Biodiversity and Conservation

Inland water bodies are generally patchy with respect to habitats lying within each catchments area. Recent mitochondrial studies have shown that each habitat, even within a range of 700 m, may be an island with endemic species arising through allopatric and sym-patric speciation. The characterization of species and species complexes in African lakes is a challenge but also provide a living laboratory for scientists. Thus conservation of species flocks to uphold variation is tied to maintaining ecosystem integrity. In turn, this important for sustenance of rural livelihoods that depend on fishing. Some of the unique ecosystems have been designated heritage sites led, among fresh-waters, by the establishment of the Lake Malawi National Park in 1982 and its subsequent attainment of status as a World Heritage Site. These sites have particular value to science and will serve future generations.

The inability of cichlid to cross valleys is exemplified by the proliferation of Pseudotropheus species and/or subspecies in Lakes Tanganyika and Malawi. It is contended that this might have contributed to species radiation, coupled with lake level changes.

Table 1 Diversity of physical and chemical characteristics of selected sub-Saharan African Lakes

African Great Lakes and other lakes

Table 1 Diversity of physical and chemical characteristics of selected sub-Saharan African Lakes

African Great Lakes and other lakes

Parameter

Lake

Lake

Lake

Lake

Lake

Lake

Lake

Lake

Lake

Chad

Chilwa

Kivu

Albert

Turkana

Edward

Victoria

Tanganyika

Nyassa/ Malawi

Surface area

2000-

1858

2700

5300

6750

2325

68 800

32600

29 500

(km2)

22 000

Max. Depth (m)

9.5

2.1

240

58

109

112

79

1470

700

Mean depth

3.9

220

25

30.2

17

40

580

264

(m)

Volume (km3)

75

-

500

280

203.6

912

2760

18 900

7775

Drainage area

2.5 x

1160

7000

-

130 860

12 096

195 000

220000

100 500

(km2)

106

Altitude (m.asl)

1463

622

1500

615

360

-

1134

774

474

River inflow

-

-

-

20

14

29

(km3 year-1)

River outflow

-

-

-

20

2.7

12

(km3 year-1)

Rainfall

-

<250

-

100

29

39

(mm year-1)

Evaporation

1757

-

2335

-

100

50

57

(mm year-1)

Residence

-

-

12.5

-

23

440

114

time

(years)

Na+ (mmol l-1)

0.5

189-780

5.70

3.96

4.78

450

2700

840

K+ (mmol l-1)

0.2

3.7-23.8

2.17

1.67

2.32

97

820

150

Ca2+ (mmol l-1)

0.8

7.0-18

1.06

0.49

0.57

140

270

450

Mg2+ (mg l-1)

0.3

5.2-8.6

7.00

2.69

3.98

110

1650

300

Cl-1 (mg l-1)

0.0

182-515

0.89

0.94

1.03

110

750

100

SO2- (mg l -1)

0.005

-

0.33

0.76

0.89

<24

37

30

Alkalinity

0.11

6.7-19

16.4

7.33

9.85

0.92

6.52

2.3

(mg l-1)

Conductivity

180

800-2500

1240

735

3300

925

97

610

230

(mS cm-1)

pH

8.0-8.5

7.6-9.5

9.1-9.5

8.9-9.5

9.5-10.5

8.8-9.1

7.1-8.5

8.0-9.0

Cations

1.8

15.93

8.81

11.65

1.02

7.46

2.46

Anions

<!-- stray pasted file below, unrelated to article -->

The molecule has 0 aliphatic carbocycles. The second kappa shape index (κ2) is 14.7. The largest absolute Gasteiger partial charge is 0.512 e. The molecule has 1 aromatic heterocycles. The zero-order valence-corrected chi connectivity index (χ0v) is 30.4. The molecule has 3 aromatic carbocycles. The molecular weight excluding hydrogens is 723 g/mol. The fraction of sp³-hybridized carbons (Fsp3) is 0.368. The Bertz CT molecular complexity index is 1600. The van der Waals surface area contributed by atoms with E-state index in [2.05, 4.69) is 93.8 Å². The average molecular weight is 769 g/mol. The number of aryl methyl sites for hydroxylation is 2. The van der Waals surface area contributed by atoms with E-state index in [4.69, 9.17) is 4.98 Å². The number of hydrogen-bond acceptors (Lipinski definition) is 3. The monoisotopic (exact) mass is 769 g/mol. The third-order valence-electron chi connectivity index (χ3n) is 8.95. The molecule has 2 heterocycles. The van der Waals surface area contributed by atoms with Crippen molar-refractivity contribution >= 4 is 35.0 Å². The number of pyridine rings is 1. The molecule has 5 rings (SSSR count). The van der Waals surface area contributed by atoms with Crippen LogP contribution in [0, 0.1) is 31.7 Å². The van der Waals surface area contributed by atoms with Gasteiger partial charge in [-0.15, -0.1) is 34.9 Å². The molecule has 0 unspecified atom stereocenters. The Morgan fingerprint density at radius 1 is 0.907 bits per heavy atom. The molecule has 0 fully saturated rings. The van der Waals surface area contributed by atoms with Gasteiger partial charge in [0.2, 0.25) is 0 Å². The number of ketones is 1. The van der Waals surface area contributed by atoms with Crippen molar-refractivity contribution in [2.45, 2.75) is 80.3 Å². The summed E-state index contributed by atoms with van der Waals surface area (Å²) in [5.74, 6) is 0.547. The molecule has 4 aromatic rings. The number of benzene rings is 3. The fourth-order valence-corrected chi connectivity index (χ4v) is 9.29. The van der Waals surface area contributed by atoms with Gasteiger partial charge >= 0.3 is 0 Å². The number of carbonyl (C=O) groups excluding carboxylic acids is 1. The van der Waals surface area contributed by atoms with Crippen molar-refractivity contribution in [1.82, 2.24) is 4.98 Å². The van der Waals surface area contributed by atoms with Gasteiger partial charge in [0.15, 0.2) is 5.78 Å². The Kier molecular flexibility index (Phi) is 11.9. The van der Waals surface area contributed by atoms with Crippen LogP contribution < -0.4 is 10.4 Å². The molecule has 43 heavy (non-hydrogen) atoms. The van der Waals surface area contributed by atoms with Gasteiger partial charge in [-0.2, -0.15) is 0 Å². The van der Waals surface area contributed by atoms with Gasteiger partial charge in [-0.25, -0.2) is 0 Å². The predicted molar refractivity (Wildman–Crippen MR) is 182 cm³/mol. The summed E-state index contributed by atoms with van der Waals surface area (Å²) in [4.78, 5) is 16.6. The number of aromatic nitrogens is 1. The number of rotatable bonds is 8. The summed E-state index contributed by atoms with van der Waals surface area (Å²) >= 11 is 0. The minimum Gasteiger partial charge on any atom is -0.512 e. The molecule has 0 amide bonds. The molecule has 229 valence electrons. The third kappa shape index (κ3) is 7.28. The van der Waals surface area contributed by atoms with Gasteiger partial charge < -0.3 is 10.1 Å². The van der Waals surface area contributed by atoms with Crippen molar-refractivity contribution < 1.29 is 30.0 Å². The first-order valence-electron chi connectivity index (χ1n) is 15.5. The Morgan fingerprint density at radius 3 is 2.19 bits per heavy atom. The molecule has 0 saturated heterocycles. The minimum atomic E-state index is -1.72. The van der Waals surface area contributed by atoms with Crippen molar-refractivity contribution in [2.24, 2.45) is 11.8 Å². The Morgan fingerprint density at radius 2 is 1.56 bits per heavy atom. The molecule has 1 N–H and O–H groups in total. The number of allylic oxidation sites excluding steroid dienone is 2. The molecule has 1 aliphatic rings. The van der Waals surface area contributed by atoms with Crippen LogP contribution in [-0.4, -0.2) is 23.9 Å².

1.9

17.62

9.03

11.77

1.05

7.62

2.59

Figure 4 The major climatic zones of tropical Africa (modified from Walter et al., 1975).

The subtropical dry zone The tropical summer-rainfall zone

Tropic of Capricorn

Figure 4 The major climatic zones of tropical Africa (modified from Walter et al., 1975).

The subtropical dry zone The tropical summer-rainfall zone

Tropic of Capricorn

Existing as either relics of a large body of water contracted by siltation and other changes in the earth crust, as is the case with Lake Chad or by uplifting of the Earth's crust as in Lake Victoria, there is a large diversity of lakes. Some of the lakes have become internal drainage systems that undergo fluctuating salt changes during periods of drying and refilling, as is the case with Lakes Chala, Chilwa, Nakuru, Magadi or Turkana among the larger forms and Mombolo, Rombou or Latir of the smaller lakes.

Spatial and temporal structural heterogeneity of lake habitats is a major ecological factor influencing the existence and sustainability of aquatic ecosystems in Africa. As a result, there is a relatively high proportion of endemism among fish species, which have evolved independently in the different freshwater systems in Africa.

While the African Great Lakes harbor diverse and unique flora and fauna, it is the high endemism in fish species that attracted most interest. Among the Great Lakes, Lake Malawi has the most species exceeding 850, nearly all of them being endemic, despite the fact that it is of more recent origin than Lake Tanganyika.

It is generally accepted that reported numbers are an underestimate and 11 families have been identified with Cichlidae being the most speciose. The Lake Tanganyika fauna is less speciose, with a total of 16 families and more than 200 cichlid species. Lake Victoria is estimated to have been inhabited by more than 500 species, which have since declined, some becoming completely extinct through predation and competition from introduced Nile perch (Lates nilo-ticus) and Oreochromis niloticus, respectively. The introduction of Lates niloticus and Oreochromis niloticus into Lake Victoria has led to the disappearance of more than 200 endemic species within a relatively short space of time of ten years. Arguably, this represents the greatest demise of the vertebrate group recorded in modern times.

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